Lucid interval

Emma Manuel
Eshwar Rajesh
Chennai, India

 

Clutches of Cannabis. Photo by Marlon Lara on Unsplash

Even during the height of the COVID-19 pandemic, some people like me were silently grateful for the opportunity to spend some time with their family. Born as a single child whose parents got frequent transfers, I had lived with my grandparents to get proper schooling, and then some twenty years passed in a flurry of seeking accomplishments. This whole lockdown sounded like a perfect excuse to be home and spend time with my parents.

Ever since I reached home, I kept spitting callous words like, “Thanks to Covid, I’m home,” “I hope the pandemic lasts a bit longer,” “Probably lockdown is a good thing,” and so on. One evening when I said something similar, my mother cut me off saying, “You are an insensitive idiot aren’t you?” While I looked positively flummoxed, she continued, “Lockdown is nothing but an unpleasant necessity to contain a pandemic and not a vacation for most people. Many people have lost their income, the economy is dwindling, and there are so many other issues raging within families which wouldn’t dare cross your wildest dreams.”

“Okay,” I asked her, “What issues?” That’s when I heard the story of Krish.

What is more joyful to a twelve-year-old than indefinite holidays? No school, no homework. Yet Krish looked morose when he got home from school. He had studied at a boarding school since he was five. His father worked abroad and his mother was a busy doctor who could spend little time at home. Krish always seemed a happy child or at least that is what his parents thought. They flooded him with gifts and riches before he even asked for them.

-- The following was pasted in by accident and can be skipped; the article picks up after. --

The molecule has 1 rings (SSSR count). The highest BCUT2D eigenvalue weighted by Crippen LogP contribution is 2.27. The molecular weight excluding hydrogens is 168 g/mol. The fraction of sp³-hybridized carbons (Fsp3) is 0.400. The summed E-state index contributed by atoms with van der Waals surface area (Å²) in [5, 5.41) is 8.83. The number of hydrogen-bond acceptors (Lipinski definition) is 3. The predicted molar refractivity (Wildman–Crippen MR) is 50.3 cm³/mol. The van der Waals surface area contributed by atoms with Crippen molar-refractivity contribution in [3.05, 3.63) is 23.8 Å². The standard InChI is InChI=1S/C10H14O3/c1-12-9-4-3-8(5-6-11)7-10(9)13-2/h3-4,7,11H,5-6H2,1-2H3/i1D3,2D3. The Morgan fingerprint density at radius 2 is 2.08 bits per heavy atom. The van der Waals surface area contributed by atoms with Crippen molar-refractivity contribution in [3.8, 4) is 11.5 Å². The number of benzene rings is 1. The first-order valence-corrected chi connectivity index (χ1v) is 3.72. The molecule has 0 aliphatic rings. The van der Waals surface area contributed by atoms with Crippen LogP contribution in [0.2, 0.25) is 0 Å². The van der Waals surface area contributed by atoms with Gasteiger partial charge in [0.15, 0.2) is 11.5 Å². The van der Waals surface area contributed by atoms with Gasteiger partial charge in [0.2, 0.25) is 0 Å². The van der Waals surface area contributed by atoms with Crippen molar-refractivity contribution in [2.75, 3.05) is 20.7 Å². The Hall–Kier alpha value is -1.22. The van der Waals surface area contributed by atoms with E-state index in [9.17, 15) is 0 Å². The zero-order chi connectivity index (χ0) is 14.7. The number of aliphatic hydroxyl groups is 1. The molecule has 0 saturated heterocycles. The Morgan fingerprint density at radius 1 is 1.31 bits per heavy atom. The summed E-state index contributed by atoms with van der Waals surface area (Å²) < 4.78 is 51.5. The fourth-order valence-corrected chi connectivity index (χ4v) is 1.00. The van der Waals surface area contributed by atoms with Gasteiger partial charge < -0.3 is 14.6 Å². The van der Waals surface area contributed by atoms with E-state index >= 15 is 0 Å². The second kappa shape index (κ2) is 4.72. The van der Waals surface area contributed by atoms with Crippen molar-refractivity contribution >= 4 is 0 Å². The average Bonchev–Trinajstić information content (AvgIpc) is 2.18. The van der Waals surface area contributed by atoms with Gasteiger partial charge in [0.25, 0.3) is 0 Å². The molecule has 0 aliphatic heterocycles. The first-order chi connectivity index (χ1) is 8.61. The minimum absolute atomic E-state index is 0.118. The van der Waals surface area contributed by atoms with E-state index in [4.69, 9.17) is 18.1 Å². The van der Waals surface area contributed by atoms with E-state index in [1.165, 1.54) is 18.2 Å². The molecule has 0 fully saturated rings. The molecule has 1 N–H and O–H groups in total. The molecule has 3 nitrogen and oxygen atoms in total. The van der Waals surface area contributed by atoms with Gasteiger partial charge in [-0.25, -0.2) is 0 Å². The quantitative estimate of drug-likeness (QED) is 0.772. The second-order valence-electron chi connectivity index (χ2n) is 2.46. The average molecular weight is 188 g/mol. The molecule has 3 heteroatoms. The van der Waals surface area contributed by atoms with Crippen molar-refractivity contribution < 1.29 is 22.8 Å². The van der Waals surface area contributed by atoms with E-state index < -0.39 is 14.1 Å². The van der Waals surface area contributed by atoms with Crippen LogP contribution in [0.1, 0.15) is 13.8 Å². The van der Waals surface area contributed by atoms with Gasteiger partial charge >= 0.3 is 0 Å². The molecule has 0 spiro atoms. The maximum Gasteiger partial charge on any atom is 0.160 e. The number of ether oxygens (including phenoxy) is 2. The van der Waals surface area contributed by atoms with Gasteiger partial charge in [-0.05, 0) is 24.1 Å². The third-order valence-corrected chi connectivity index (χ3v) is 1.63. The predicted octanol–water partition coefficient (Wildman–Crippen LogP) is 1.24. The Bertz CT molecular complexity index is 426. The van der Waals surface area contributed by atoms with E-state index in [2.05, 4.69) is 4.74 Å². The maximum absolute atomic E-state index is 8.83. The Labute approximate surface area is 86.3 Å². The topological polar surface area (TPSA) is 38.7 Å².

The first week of “lockdown vacation” was uneventful except for his reduced interest in even some of his favorite dishes. Then his mother noticed that he was not able to sleep at night, waking up screaming from dreaming something terrible. Things got really worse as the boy grew more restless and nervous all day.

Krish was taken to a pediatrician first and then to a child psychiatrist who diagnosed cannabis withdrawal. After extensive counseling sessions, a dark story of drug abuse in young children came to light. The senior boys at school introduced the noxious habit to their juniors, especially the rich ones, just to use them later for uninterrupted pocket money to sustain their supplies. The issues were then brought to the notice of the school authority and things are fixed now.

As mother almost finished, I was left with mixed emotions—sad, angry, helpless. “So, Mom, how’s Krish now?” I asked.

“He is a lot better now. And maybe you are right, maybe due to this lockdown, a family got their child back, that counts as a silver lining, right?”

“Mom, you are a sentimental idiot, aren’t you?” Both of us laughed and silently thanked life for the family we have who stay close even when we are far apart.

 


 

EMMA MANUEL, MBBS, MD, is a post-doctoral fellow in Hospital Infection Control at National Institute of Mental Health and Neuro-Sciences (NIMHANS), Bengaluru, India. She has a splendid academic record, including placing top 1 of the country in the fellowship entrance examination. She has developed a flair for applied microbiology and is a passionate researcher.


ESHWAR RAJESH
is pursuing MBBS from Madras Medical College, Chennai, India. He is a national level swimmer and a skydiver, winner of various quizzes and seminars in national and international level competitions. He held the Limca National Record for being the youngest advance open water scuba diver in India. He speaks 7 languages and is a certified Pianist.

 

Winter 2021  |   Sections  |  Vignettes at Large